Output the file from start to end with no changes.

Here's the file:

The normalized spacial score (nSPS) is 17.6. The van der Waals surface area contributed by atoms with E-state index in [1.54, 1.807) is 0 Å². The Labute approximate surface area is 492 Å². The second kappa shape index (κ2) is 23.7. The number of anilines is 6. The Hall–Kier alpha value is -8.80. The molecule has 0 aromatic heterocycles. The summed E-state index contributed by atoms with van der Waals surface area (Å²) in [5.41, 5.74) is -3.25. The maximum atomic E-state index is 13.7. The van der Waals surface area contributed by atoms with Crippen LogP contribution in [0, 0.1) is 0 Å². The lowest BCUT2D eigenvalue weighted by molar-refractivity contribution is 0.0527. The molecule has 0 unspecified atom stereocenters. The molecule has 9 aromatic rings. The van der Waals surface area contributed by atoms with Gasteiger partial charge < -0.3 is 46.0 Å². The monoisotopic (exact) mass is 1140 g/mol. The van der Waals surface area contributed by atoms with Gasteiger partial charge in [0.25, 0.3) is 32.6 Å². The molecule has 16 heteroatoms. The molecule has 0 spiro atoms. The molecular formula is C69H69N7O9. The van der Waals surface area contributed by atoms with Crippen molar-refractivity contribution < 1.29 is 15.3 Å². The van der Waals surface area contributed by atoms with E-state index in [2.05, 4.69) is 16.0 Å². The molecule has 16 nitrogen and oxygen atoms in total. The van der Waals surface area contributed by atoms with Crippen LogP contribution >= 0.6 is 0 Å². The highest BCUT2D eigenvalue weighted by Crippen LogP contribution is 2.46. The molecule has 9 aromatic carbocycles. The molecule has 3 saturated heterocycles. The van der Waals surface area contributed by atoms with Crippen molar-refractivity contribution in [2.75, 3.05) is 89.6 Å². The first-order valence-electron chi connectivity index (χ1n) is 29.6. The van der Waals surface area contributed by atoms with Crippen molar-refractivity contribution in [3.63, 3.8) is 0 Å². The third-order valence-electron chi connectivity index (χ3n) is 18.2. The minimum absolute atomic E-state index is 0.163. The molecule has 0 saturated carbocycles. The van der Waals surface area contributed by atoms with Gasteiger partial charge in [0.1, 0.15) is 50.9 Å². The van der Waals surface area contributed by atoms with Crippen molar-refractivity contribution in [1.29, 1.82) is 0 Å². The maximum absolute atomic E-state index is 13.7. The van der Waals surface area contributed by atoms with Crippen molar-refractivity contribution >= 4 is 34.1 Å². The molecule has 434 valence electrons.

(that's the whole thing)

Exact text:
The normalized spacial score (nSPS) is 17.6. The van der Waals surface area contributed by atoms with E-state index in [1.54, 1.807) is 0 Å². The Labute approximate surface area is 492 Å². The second kappa shape index (κ2) is 23.7. The number of anilines is 6. The Hall–Kier alpha value is -8.80. The molecule has 0 aromatic heterocycles. The summed E-state index contributed by atoms with van der Waals surface area (Å²) in [5.41, 5.74) is -3.25. The maximum atomic E-state index is 13.7. The van der Waals surface area contributed by atoms with Crippen LogP contribution in [0, 0.1) is 0 Å². The lowest BCUT2D eigenvalue weighted by molar-refractivity contribution is 0.0527. The molecule has 0 unspecified atom stereocenters. The molecule has 9 aromatic rings. The van der Waals surface area contributed by atoms with Gasteiger partial charge < -0.3 is 46.0 Å². The monoisotopic (exact) mass is 1140 g/mol. The van der Waals surface area contributed by atoms with Gasteiger partial charge in [0.25, 0.3) is 32.6 Å². The molecule has 16 heteroatoms. The molecule has 0 spiro atoms. The molecular formula is C69H69N7O9. The van der Waals surface area contributed by atoms with Crippen molar-refractivity contribution < 1.29 is 15.3 Å². The van der Waals surface area contributed by atoms with E-state index in [2.05, 4.69) is 16.0 Å². The molecule has 16 nitrogen and oxygen atoms in total. The van der Waals surface area contributed by atoms with Crippen LogP contribution >= 0.6 is 0 Å². The highest BCUT2D eigenvalue weighted by Crippen LogP contribution is 2.46. The molecule has 9 aromatic carbocycles. The molecule has 3 saturated heterocycles. The van der Waals surface area contributed by atoms with Crippen molar-refractivity contribution in [2.75, 3.05) is 89.6 Å². The first-order valence-electron chi connectivity index (χ1n) is 29.6. The van der Waals surface area contributed by atoms with Crippen molar-refractivity contribution in [3.63, 3.8) is 0 Å². The third-order valence-electron chi connectivity index (χ3n) is 18.2. The minimum absolute atomic E-state index is 0.163. The molecule has 0 saturated carbocycles. The van der Waals surface area contributed by atoms with Gasteiger partial charge in [0.1, 0.15) is 50.9 Å². The van der Waals surface area contributed by atoms with Crippen molar-refractivity contribution in [1.29, 1.82) is 0 Å². The maximum absolute atomic E-state index is 13.7. The van der Waals surface area contributed by atoms with Crippen molar-refractivity contribution >= 4 is 34.1 Å². The molecule has 434 valence electrons.